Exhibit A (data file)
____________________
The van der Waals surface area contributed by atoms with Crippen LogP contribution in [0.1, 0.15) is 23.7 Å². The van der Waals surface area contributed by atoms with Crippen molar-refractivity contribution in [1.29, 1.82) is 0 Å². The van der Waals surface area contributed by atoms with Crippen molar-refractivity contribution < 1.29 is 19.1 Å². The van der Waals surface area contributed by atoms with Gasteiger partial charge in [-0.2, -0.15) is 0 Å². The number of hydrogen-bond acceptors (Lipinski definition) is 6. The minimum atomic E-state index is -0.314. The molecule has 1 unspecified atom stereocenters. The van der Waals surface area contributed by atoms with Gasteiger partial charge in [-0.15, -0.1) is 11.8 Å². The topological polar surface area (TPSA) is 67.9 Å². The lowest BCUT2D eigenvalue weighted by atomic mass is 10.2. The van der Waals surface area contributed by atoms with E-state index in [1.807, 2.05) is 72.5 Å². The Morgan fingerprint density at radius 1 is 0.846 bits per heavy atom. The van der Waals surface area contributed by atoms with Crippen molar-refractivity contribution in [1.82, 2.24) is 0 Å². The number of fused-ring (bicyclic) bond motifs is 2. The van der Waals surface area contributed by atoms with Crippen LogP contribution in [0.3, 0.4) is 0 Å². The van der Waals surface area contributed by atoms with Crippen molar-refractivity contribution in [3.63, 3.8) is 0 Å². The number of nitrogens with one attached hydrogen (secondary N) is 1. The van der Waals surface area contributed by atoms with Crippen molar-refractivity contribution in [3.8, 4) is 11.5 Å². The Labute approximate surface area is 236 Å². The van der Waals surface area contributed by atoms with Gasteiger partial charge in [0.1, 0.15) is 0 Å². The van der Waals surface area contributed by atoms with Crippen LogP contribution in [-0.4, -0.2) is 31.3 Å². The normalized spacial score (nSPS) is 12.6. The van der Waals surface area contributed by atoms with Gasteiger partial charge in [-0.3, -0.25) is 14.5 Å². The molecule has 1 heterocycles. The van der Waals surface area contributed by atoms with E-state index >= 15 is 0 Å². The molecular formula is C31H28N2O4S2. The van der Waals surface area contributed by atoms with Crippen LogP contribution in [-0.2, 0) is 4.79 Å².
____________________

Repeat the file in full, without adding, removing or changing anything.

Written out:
The van der Waals surface area contributed by atoms with Crippen LogP contribution in [0.1, 0.15) is 23.7 Å². The van der Waals surface area contributed by atoms with Crippen molar-refractivity contribution in [1.29, 1.82) is 0 Å². The van der Waals surface area contributed by atoms with Crippen molar-refractivity contribution < 1.29 is 19.1 Å². The van der Waals surface area contributed by atoms with Gasteiger partial charge in [-0.2, -0.15) is 0 Å². The number of hydrogen-bond acceptors (Lipinski definition) is 6. The minimum atomic E-state index is -0.314. The molecule has 1 unspecified atom stereocenters. The van der Waals surface area contributed by atoms with Gasteiger partial charge in [-0.15, -0.1) is 11.8 Å². The topological polar surface area (TPSA) is 67.9 Å². The lowest BCUT2D eigenvalue weighted by atomic mass is 10.2. The van der Waals surface area contributed by atoms with E-state index in [1.807, 2.05) is 72.5 Å². The Morgan fingerprint density at radius 1 is 0.846 bits per heavy atom. The van der Waals surface area contributed by atoms with Crippen molar-refractivity contribution in [1.82, 2.24) is 0 Å². The number of fused-ring (bicyclic) bond motifs is 2. The van der Waals surface area contributed by atoms with Crippen LogP contribution in [0.3, 0.4) is 0 Å². The van der Waals surface area contributed by atoms with Crippen molar-refractivity contribution in [3.63, 3.8) is 0 Å². The number of nitrogens with one attached hydrogen (secondary N) is 1. The van der Waals surface area contributed by atoms with Crippen molar-refractivity contribution in [3.8, 4) is 11.5 Å². The Labute approximate surface area is 236 Å². The van der Waals surface area contributed by atoms with Gasteiger partial charge in [0.1, 0.15) is 0 Å². The van der Waals surface area contributed by atoms with Crippen LogP contribution in [-0.4, -0.2) is 31.3 Å². The normalized spacial score (nSPS) is 12.6. The van der Waals surface area contributed by atoms with Gasteiger partial charge in [-0.3, -0.25) is 14.5 Å². The molecule has 1 heterocycles. The van der Waals surface area contributed by atoms with E-state index >= 15 is 0 Å². The molecular formula is C31H28N2O4S2. The van der Waals surface area contributed by atoms with Crippen LogP contribution in [-0.2, 0) is 4.79 Å².